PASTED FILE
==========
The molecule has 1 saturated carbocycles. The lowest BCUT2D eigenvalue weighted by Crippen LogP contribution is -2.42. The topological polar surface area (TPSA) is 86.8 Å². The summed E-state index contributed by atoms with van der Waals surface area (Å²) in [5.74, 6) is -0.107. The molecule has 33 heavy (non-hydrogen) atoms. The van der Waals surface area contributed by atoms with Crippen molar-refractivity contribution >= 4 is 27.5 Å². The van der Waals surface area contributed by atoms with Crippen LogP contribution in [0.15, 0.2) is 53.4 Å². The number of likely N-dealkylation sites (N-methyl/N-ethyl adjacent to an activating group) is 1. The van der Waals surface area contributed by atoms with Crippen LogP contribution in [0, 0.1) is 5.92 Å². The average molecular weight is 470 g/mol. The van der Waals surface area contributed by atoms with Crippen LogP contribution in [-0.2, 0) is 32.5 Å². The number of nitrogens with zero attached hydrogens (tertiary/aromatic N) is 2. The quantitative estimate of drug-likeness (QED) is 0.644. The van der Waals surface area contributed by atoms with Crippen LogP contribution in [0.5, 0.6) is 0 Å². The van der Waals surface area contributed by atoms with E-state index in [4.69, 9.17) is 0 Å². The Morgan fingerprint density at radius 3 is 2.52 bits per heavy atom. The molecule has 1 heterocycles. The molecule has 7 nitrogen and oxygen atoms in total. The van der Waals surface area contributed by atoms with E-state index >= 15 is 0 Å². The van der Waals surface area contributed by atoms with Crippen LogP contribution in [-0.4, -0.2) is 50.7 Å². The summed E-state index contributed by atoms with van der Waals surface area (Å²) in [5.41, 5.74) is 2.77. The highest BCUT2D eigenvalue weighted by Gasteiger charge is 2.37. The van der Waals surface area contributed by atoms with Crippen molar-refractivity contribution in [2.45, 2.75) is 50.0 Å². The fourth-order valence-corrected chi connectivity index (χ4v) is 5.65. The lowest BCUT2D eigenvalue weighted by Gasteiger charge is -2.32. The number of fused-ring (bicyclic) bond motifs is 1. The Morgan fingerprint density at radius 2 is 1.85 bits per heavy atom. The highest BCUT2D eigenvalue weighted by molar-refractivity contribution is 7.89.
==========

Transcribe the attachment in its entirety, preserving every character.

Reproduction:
The molecule has 1 saturated carbocycles. The lowest BCUT2D eigenvalue weighted by Crippen LogP contribution is -2.42. The topological polar surface area (TPSA) is 86.8 Å². The summed E-state index contributed by atoms with van der Waals surface area (Å²) in [5.74, 6) is -0.107. The molecule has 33 heavy (non-hydrogen) atoms. The van der Waals surface area contributed by atoms with Crippen molar-refractivity contribution >= 4 is 27.5 Å². The van der Waals surface area contributed by atoms with Crippen LogP contribution in [0.15, 0.2) is 53.4 Å². The number of likely N-dealkylation sites (N-methyl/N-ethyl adjacent to an activating group) is 1. The van der Waals surface area contributed by atoms with Crippen LogP contribution in [0, 0.1) is 5.92 Å². The average molecular weight is 470 g/mol. The van der Waals surface area contributed by atoms with Crippen LogP contribution in [-0.2, 0) is 32.5 Å². The number of nitrogens with zero attached hydrogens (tertiary/aromatic N) is 2. The quantitative estimate of drug-likeness (QED) is 0.644. The van der Waals surface area contributed by atoms with Crippen LogP contribution in [0.5, 0.6) is 0 Å². The van der Waals surface area contributed by atoms with E-state index in [4.69, 9.17) is 0 Å². The Morgan fingerprint density at radius 3 is 2.52 bits per heavy atom. The molecule has 1 heterocycles. The molecule has 7 nitrogen and oxygen atoms in total. The van der Waals surface area contributed by atoms with E-state index >= 15 is 0 Å². The van der Waals surface area contributed by atoms with Crippen LogP contribution in [-0.4, -0.2) is 50.7 Å². The summed E-state index contributed by atoms with van der Waals surface area (Å²) in [5.41, 5.74) is 2.77. The highest BCUT2D eigenvalue weighted by Gasteiger charge is 2.37. The van der Waals surface area contributed by atoms with Crippen molar-refractivity contribution in [2.45, 2.75) is 50.0 Å². The fourth-order valence-corrected chi connectivity index (χ4v) is 5.65. The lowest BCUT2D eigenvalue weighted by Gasteiger charge is -2.32. The number of fused-ring (bicyclic) bond motifs is 1. The Morgan fingerprint density at radius 2 is 1.85 bits per heavy atom. The highest BCUT2D eigenvalue weighted by molar-refractivity contribution is 7.89.